Dr. Judith Curry, a climate science champion

In January 1961, President Eisenhower delivered his farewell address to the nation.  His insightful comments included the following:

The prospect of domination of the nation's scholars by Federal employment, project allocations, and the power of money is ever present–and is gravely to be regarded.

Yet, in holding scientific research and discovery in respect, as we should, we must also be alert to the equal and opposite danger that public policy could itself become the captive of a scientific-technological elite.

A notable exception to such warnings of the potential corruption of scientific integrity by federal funding has been climate researcher Dr. Judith Curry.  This week, Dr. Curry announced her early retirement from Georgia Tech University.  She has been a shining star in the efforts to maintain scientific integrity in her chosen field of climate research.  Academia has not been a champion of open debate and application of traditional norms of proof-of-theory that rely on comparison of theory and real-world results when it concerns climate change matters.  Her letter explaining her resignation of a tenured post illustrates the overwhelming hypocrisy with which academia treats research and teaching that does not conform to the official “climate change” academic and political dogma.  Federal funding in the climate fields is earmarked for supporters of the federal position that man-made climate change is scientific fact.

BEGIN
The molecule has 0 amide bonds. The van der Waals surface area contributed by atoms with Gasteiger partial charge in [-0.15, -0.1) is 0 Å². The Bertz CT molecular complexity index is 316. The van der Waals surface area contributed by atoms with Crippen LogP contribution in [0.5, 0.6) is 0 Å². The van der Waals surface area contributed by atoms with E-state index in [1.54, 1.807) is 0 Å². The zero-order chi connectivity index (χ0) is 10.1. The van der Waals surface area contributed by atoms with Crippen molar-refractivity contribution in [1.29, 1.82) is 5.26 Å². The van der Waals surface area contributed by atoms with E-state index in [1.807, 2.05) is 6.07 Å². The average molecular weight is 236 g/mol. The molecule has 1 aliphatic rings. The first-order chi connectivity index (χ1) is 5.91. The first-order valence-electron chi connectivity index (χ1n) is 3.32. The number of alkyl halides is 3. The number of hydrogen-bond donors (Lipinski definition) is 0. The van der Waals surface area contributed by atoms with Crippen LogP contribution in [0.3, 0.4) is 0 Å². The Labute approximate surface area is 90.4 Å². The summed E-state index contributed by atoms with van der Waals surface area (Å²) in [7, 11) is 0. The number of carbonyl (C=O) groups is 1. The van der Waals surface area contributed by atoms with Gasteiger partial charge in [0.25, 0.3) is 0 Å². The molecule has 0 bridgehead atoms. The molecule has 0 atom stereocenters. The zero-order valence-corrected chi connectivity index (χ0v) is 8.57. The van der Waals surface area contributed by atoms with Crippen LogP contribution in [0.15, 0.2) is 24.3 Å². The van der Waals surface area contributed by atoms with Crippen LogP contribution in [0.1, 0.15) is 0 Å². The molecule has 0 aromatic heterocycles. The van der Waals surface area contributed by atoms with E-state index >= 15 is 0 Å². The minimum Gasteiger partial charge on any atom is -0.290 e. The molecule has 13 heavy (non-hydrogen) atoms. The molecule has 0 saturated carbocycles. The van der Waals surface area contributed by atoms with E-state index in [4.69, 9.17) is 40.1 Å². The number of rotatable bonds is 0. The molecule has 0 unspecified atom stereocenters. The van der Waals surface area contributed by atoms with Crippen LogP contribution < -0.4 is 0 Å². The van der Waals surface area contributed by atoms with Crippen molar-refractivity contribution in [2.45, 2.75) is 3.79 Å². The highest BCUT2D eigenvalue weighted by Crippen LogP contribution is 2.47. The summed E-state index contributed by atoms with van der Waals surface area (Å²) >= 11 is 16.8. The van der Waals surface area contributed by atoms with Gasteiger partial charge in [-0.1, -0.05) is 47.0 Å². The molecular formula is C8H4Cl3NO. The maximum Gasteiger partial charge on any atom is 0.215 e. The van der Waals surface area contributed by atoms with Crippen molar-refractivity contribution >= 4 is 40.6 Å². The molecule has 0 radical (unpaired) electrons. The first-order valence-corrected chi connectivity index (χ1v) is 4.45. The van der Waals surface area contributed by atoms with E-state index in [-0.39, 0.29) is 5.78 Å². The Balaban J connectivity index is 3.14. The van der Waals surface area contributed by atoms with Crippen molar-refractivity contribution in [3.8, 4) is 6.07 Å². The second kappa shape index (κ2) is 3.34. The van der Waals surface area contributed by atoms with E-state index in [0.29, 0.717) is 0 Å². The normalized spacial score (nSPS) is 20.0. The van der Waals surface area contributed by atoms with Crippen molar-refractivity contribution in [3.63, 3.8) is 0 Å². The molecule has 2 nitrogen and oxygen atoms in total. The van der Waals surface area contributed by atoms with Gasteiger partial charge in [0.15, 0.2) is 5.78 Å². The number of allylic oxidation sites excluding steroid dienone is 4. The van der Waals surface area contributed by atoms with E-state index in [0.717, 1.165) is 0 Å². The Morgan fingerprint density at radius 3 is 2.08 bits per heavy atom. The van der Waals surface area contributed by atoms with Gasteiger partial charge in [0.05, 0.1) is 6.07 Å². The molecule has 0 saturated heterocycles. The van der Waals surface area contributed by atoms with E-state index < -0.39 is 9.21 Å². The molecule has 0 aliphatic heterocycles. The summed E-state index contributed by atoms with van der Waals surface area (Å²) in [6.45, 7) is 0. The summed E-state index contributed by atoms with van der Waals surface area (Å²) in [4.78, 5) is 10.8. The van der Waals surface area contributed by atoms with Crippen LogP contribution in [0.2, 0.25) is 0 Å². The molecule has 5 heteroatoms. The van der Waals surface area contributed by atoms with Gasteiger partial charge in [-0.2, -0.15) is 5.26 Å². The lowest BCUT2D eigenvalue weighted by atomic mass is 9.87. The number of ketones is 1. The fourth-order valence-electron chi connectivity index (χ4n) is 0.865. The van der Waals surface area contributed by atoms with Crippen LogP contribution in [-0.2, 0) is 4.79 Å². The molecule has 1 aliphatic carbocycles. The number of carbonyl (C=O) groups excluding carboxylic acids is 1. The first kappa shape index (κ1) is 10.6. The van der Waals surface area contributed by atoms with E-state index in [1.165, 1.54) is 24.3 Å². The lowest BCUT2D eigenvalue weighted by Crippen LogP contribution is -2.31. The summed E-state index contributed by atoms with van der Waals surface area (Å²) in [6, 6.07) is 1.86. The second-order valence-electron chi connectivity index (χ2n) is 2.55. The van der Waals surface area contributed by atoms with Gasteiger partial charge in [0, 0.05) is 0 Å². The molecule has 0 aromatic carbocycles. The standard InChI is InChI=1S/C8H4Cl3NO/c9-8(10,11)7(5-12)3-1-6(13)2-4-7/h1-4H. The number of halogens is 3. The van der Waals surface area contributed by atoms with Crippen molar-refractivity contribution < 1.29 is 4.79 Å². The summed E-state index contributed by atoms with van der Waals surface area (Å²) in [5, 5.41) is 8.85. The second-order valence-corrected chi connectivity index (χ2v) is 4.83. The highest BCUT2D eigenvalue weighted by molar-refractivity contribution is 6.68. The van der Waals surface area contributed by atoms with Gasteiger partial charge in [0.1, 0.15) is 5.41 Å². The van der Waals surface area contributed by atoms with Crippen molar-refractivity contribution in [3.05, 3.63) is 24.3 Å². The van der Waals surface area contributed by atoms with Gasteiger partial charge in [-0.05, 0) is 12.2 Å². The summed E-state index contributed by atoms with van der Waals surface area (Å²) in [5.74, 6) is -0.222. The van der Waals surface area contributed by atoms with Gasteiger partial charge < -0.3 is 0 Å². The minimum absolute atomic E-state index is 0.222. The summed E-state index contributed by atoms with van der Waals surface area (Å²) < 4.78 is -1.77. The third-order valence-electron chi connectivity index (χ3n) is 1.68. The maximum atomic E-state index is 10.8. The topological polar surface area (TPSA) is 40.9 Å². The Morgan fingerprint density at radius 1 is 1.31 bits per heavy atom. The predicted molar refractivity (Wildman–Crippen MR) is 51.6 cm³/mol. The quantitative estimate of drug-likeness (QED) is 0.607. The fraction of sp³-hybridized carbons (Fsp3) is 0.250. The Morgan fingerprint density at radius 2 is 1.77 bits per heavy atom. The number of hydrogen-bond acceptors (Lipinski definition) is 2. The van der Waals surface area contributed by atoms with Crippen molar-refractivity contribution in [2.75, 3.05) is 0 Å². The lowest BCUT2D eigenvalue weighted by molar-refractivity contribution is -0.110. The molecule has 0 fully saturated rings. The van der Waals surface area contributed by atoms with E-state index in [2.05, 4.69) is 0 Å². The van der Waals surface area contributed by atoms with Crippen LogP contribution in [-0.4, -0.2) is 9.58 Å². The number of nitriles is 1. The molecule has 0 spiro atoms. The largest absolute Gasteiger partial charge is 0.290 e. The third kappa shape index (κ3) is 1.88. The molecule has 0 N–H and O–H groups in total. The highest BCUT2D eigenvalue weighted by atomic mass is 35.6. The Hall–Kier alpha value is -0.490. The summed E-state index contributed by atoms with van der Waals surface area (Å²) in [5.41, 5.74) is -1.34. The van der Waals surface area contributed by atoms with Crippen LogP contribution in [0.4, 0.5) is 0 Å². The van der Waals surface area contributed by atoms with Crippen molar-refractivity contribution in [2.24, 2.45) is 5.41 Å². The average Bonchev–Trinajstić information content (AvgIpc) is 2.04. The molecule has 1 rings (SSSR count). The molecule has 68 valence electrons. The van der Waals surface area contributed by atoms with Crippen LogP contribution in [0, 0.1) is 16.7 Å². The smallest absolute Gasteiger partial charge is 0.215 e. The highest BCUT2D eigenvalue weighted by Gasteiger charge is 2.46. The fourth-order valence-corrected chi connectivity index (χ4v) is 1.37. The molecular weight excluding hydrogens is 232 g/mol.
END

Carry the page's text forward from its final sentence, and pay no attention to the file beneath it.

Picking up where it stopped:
As Dr. Curry notes, her move to the business world will provide her a “more honest environment” in which to continue to make her mark.

Best wishes to that end and to a climate heroine.

Charles G. Battig, M.S., M.D., Heartland Institute policy expert on environment; VA-Scientists and Engineers for Energy and Environment (VA-SEEE).  His website is www.climateis.com.

In January 1961, President Eisenhower delivered his farewell address to the nation.  His insightful comments included the following:

The prospect of domination of the nation's scholars by Federal employment, project allocations, and the power of money is ever present–and is gravely to be regarded.

Yet, in holding scientific research and discovery in respect, as we should, we must also be alert to the equal and opposite danger that public policy could itself become the captive of a scientific-technological elite.

A notable exception to such warnings of the potential corruption of scientific integrity by federal funding has been climate researcher Dr. Judith Curry.  This week, Dr. Curry announced her early retirement from Georgia Tech University.  She has been a shining star in the efforts to maintain scientific integrity in her chosen field of climate research.  Academia has not been a champion of open debate and application of traditional norms of proof-of-theory that rely on comparison of theory and real-world results when it concerns climate change matters.  Her letter explaining her resignation of a tenured post illustrates the overwhelming hypocrisy with which academia treats research and teaching that does not conform to the official “climate change” academic and political dogma.  Federal funding in the climate fields is earmarked for supporters of the federal position that man-made climate change is scientific fact.

As Dr. Curry notes, her move to the business world will provide her a “more honest environment” in which to continue to make her mark.

Best wishes to that end and to a climate heroine.

Charles G. Battig, M.S., M.D., Heartland Institute policy expert on environment; VA-Scientists and Engineers for Energy and Environment (VA-SEEE).  His website is www.climateis.com.

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